Thursday, May 19, 2022

Metastablecoins

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Ever since the Global Financial Crisis (GFC) in late 2008, central banks have kept real interest rates close to, and for much of the time below, zero. Around the beginning of this year it started to become obvious that the end of the era of "free money" was approaching, and that interest rates were going to go up. That real interest rates haven't yet risen much above zero is because of the rampant monopolization of the US economy; companies with market power have seized on the supply chain crisis and the Russian invasion of Ukraine to raise prices and thus the inflation rate.

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Given this flood of "free money" since the GFC, investors bid up the price of assets such as the technology stocks in the NASDAQ index. In The tech sector teardown is more catharsis than crisis by John Thornhill writes:
There is certainly a strong argument that the extraordinary boom in tech stocks over the past decade was largely fueled by the unprecedented low-interest-rate policies in response to the global financial crisis of 2008. With capital becoming a commodity, it made sense for opportunistic companies such as Uber to grab as much cash as VC firms would give them to “blitzscale” their way to market domination.

This madcap expansion was accelerated by funding provided by a new class of non-traditional, or tourist, investors, including Masayoshi Son’s SoftBank and “crossover” hedge funds such as Tiger Global.
Below the fold, I look at how this is now all unwinding.

Notionally, the price of a stock reflects the Net Present Value of the company's future flow of earnings. The lower the expected interest rate and the higher the expected earnings, the higher the price. Price-earnings (PE) ratios for leading technology stocks reached levels that imply rapid earnings growth for decades into the future. Once it became clear that interest rates were going up significantly, these PE ratios became unsustainable, and the stock prices dropped as shown in the graph of the NASDAQ index. Given that real interest rates are not yet significantly above zero, they likely have further to fall. To take just one example, Nvidia's PE is still in the mid-40s.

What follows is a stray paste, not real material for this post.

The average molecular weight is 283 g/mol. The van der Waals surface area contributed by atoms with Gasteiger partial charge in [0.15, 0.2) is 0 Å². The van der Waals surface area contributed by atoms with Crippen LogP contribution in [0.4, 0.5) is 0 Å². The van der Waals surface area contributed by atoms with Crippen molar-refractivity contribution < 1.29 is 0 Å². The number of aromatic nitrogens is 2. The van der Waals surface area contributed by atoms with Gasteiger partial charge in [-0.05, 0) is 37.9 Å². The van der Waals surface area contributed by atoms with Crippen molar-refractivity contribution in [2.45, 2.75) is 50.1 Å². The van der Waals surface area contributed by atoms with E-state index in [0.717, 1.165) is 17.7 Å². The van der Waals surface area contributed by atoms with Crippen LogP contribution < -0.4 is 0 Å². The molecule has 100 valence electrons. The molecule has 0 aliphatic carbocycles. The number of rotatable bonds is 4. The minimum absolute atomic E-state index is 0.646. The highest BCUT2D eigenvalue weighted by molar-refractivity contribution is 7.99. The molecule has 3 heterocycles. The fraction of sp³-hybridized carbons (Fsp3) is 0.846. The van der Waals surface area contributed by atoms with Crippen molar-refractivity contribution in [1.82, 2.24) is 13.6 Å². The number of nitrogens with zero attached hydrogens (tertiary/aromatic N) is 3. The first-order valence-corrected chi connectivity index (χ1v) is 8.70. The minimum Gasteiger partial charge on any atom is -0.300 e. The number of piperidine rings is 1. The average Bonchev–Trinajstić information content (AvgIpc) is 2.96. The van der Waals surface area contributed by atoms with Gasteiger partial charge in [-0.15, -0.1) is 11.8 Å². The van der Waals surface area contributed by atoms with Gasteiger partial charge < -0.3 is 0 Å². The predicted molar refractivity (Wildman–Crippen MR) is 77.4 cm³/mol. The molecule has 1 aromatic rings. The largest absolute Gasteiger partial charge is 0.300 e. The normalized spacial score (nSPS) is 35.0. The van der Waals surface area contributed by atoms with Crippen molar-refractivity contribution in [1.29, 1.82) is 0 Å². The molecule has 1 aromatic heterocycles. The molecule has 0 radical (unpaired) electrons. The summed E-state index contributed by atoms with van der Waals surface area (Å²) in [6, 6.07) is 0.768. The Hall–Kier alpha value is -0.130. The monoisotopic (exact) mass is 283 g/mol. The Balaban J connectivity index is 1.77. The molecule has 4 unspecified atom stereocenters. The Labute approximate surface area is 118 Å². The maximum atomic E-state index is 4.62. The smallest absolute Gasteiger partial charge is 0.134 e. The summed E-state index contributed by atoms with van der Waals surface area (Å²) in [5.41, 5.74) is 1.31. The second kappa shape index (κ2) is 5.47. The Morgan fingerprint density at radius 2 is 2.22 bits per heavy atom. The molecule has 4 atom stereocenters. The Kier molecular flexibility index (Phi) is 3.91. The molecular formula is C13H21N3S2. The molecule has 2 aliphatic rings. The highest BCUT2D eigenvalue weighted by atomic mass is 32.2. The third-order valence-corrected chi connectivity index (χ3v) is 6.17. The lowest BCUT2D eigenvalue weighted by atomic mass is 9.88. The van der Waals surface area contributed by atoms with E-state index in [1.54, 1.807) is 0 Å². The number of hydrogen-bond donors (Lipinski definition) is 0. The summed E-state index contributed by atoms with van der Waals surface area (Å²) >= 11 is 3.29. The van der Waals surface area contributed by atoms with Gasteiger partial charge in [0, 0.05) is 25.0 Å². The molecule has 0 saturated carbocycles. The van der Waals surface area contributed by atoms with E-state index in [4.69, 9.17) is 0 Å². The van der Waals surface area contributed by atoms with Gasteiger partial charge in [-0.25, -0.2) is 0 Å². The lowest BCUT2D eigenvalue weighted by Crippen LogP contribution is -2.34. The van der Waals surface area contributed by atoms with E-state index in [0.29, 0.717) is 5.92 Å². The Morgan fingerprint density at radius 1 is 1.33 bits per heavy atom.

This is a particular problem for VCs. There is no point in them putting money into a company if they can't later get many times the amount out. The price at which they can sell a company, especially one of the newly fashionable kind that hasn't ever actually made a profit, goes down as interest rates go up. Thornhill writes:
Life is already becoming uncomfortable for late-stage startups looking to exit. The public markets are now hard to access. According to EY, the value of all global IPOs in the first quarter of 2022 dropped 51 percent year on year. The once-manic market for special purpose acquisition companies, which enabled highly speculative tech companies to list through the backdoor, has all but frozen. Trade sales have also fallen as M&A activity has contracted sharply. And valuations for late-stage funding rounds have now dropped in the US, with the rest of the world following behind.

In spite of this, the VC industry remains stuffed with cash and desperate to invest. According to KPMG, almost 1,400 VC funds around the world raised a total of $207 billion last year.
The VCs have been pouring part of this cornucopia of funds into cryptocurrency and Web3 companies. I discussed the reason why VCs prefer this space to more conventional companies in List And Dump Schemes, based on Fais Khan's "You Don't Own Web3": A Coinbase Curse and How VCs Sell Crypto to Retail. Khan writes:
If coins, especially VC-backed coins, consistently underperformed Bitcoin/Ethereum after listing on Coinbase, that says to me that insiders were waiting for a big, dollar-based exchange to list so they could sell - VCs taking profits at the expense of retail. Those insiders include venture capital firms like a16z and, incredibly, Coinbase’s own venture arm, which has a number of investments listed on Coinbase. Other exchanges like Kraken, FTX, and Gemini are also all active in venture, and have listed their own investments.
Khan shows that, after an initial pop, the longer a VC-backed coin has been on Coinbase, the worse it performs relative to BTC and ETH, and: